The Millennium Falcon is a design that is perfect for Lego. It’s jagged, angular, and it feels like each Lego piece is a part of the ship that’s been welded on, or even blown off during a headed dogfight. The design makes great use of smaller gray pieces in order to give this effect, with single bricks, vents, and even small telephone pieces adding a lot of texture to the outside of the ship. There are also plenty of red pieces to give the impression of rest, or repairs, giving the ship a slightly distinct look from the Millennium Falcon 2015 model (opens in new tab), and a very different look to the blue and white Kessel Run Millennium Falcon (opens in new tab) model. 

We could have done with some more detail in the interior, especially considering how many iconic scenes take place there, but what’s there works, and there’s a good amount of space to pose minifigures. Plus, there’s even a secret compartment where you can smuggle whatever space contraband you fancy pirating that day, as well as classic details like the space chess board.

Lego Star Wars Millennium Falcon _inside cockpit 1

(Image credit: Future)

The cockpit is minimalist and is lacking detail, although there is a hidden extra minifigure, D-O, that can be stored alongside whoever you choose to captain the ship. When it’s all closed up and on display, it’s absolutely perfect. It looks exactly how you’d want a Millennium Falcon to look like, and while the inside does leave a bit to be desired, it’s an unmistakably great adaptation of a classic Star Wars design.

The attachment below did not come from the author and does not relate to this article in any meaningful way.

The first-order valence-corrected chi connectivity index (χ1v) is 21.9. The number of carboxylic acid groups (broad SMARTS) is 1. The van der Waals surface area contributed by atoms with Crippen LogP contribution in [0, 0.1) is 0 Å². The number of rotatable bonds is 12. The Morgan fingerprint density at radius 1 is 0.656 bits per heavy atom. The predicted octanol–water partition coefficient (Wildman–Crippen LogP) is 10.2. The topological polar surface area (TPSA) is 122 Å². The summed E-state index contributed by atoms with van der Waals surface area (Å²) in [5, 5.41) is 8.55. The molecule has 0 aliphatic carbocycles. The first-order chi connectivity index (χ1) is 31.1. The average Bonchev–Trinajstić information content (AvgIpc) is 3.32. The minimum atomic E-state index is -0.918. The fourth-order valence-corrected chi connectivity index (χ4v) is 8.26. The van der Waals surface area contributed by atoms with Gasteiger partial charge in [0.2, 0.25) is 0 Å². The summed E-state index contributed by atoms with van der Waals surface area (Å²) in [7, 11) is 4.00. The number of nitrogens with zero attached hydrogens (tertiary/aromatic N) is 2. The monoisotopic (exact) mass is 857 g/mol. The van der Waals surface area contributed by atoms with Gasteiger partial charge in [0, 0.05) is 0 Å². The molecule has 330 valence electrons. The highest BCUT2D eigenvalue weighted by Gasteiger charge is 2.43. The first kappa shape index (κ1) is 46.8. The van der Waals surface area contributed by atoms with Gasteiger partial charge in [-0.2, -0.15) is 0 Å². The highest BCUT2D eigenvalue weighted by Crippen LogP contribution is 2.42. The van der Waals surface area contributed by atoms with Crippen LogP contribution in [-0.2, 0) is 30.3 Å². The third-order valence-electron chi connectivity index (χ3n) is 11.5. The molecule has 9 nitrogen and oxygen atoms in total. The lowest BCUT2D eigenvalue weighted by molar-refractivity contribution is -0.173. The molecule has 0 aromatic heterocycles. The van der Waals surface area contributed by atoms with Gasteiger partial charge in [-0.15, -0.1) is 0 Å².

Should you buy Lego Star Wars Millennium Falcon?

It’s the design that everyone knows and loves, it offers a fun, smooth build, and it won’t break the bank. This set is perfect for fans of Star Wars that want an iconic ship, but aren’t ready to commit to the extraordinary Ultimate Collector Series Millennium Falcon (opens in new tab) version. If you can still find it, the 2015 model that features Han Solo and a few other, better choices of minifigures would still be our go-to, but as that set has long since retired, this is a strong runner up.

There will be that moment when you’re in the Lego store where you see the big Millennium Falcon next to it and wonder what if… but be warned, that set will literally take you days, and you’ll likely need to lift it up the stairs using some kind of industrial equipment. If you want a set that’s good value for money, not enormous, but looks amazing on a shelf, especially as part of a collection of classic ships, the Lego Star Wars Millennium Falcon is an excellent choice.

Lego Star Wars Millennium Falcon _inside cockpit 2

(Image credit: Future)

Other Lego Star Wars sets to consider

The Lego Star Wars Millennium Falcon is a great entry point for classic fans, as it’s the gateway to picking up sets like Luke Skywalker’s X-Wing Fighter and other original trilogy favorites like the Imperial TIE Fighter. For those willing to commit the money, there’s the AT-AT (opens in new tab) which recently launched and took the crown for the largest Lego Star Wars set ever.

For fans of The Mandalorian, we recommend the Lego Star Wars AT-ST Raider as an entry into the ships and vehicles from the series. There are also smaller sets that come with The Mandalorian figure, such as the recently released The Armorer’s Mandalorian Forge (opens in new tab), however the displayability of this set is lacking compared to the AT-ST. There’s also the Razor Crest, which is a very memorable ship from the show, but it’s a bit more expensive than something like The Child or the AT-ST Raider.

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Jordan Middler is a Scottish journalist with a love for anything he can put on a shelf. With almost a decade of creating content about video games and tech, as well as five years as the chief voice of gaming for BBC Scotland, Jordan has recently turned his attention to all things LEGO, mainly so that when we reach the heat-death of the universe, he can build himself a lovely fallout shelter and wait for it to all blow over. If he’s not reviewing the latest games, or building LEGO, you’ll find him dusting his shelves in the eternal war with his greatest enemy, dust.